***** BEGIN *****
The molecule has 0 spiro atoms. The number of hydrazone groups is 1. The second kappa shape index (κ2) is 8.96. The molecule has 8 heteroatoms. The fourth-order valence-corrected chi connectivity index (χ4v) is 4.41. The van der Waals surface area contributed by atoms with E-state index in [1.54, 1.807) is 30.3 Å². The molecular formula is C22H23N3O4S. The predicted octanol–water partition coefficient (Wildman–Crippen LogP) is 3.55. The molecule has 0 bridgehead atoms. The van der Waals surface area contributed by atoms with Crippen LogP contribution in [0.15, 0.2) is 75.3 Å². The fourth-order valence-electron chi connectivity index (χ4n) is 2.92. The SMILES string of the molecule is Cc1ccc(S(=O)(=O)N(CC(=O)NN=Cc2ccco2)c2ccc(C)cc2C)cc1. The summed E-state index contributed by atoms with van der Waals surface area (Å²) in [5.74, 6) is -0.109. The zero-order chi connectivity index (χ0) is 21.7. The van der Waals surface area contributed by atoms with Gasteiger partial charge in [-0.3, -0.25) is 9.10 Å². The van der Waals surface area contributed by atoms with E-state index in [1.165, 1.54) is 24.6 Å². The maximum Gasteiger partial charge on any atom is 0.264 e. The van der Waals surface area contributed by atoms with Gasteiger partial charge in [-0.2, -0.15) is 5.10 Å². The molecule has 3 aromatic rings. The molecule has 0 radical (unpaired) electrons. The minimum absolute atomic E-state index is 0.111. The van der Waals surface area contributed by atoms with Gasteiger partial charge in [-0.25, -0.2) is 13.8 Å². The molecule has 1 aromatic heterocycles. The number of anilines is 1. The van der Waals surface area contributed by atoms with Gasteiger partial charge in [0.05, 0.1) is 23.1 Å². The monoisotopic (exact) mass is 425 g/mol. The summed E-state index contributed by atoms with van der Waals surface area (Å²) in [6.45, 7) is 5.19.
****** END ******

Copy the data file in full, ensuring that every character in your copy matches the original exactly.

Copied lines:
The molecule has 0 spiro atoms. The number of hydrazone groups is 1. The second kappa shape index (κ2) is 8.96. The molecule has 8 heteroatoms. The fourth-order valence-corrected chi connectivity index (χ4v) is 4.41. The van der Waals surface area contributed by atoms with E-state index in [1.54, 1.807) is 30.3 Å². The molecular formula is C22H23N3O4S. The predicted octanol–water partition coefficient (Wildman–Crippen LogP) is 3.55. The molecule has 0 bridgehead atoms. The van der Waals surface area contributed by atoms with Crippen LogP contribution in [0.15, 0.2) is 75.3 Å². The fourth-order valence-electron chi connectivity index (χ4n) is 2.92. The SMILES string of the molecule is Cc1ccc(S(=O)(=O)N(CC(=O)NN=Cc2ccco2)c2ccc(C)cc2C)cc1. The summed E-state index contributed by atoms with van der Waals surface area (Å²) in [5.74, 6) is -0.109. The zero-order chi connectivity index (χ0) is 21.7. The van der Waals surface area contributed by atoms with Gasteiger partial charge in [-0.3, -0.25) is 9.10 Å². The van der Waals surface area contributed by atoms with E-state index in [1.165, 1.54) is 24.6 Å². The maximum Gasteiger partial charge on any atom is 0.264 e. The van der Waals surface area contributed by atoms with Gasteiger partial charge in [-0.2, -0.15) is 5.10 Å². The molecule has 3 aromatic rings. The molecule has 0 radical (unpaired) electrons. The minimum absolute atomic E-state index is 0.111. The van der Waals surface area contributed by atoms with Gasteiger partial charge in [-0.25, -0.2) is 13.8 Å². The molecule has 1 aromatic heterocycles. The number of anilines is 1. The van der Waals surface area contributed by atoms with Gasteiger partial charge in [0.05, 0.1) is 23.1 Å². The monoisotopic (exact) mass is 425 g/mol. The summed E-state index contributed by atoms with van der Waals surface area (Å²) in [6.45, 7) is 5.19.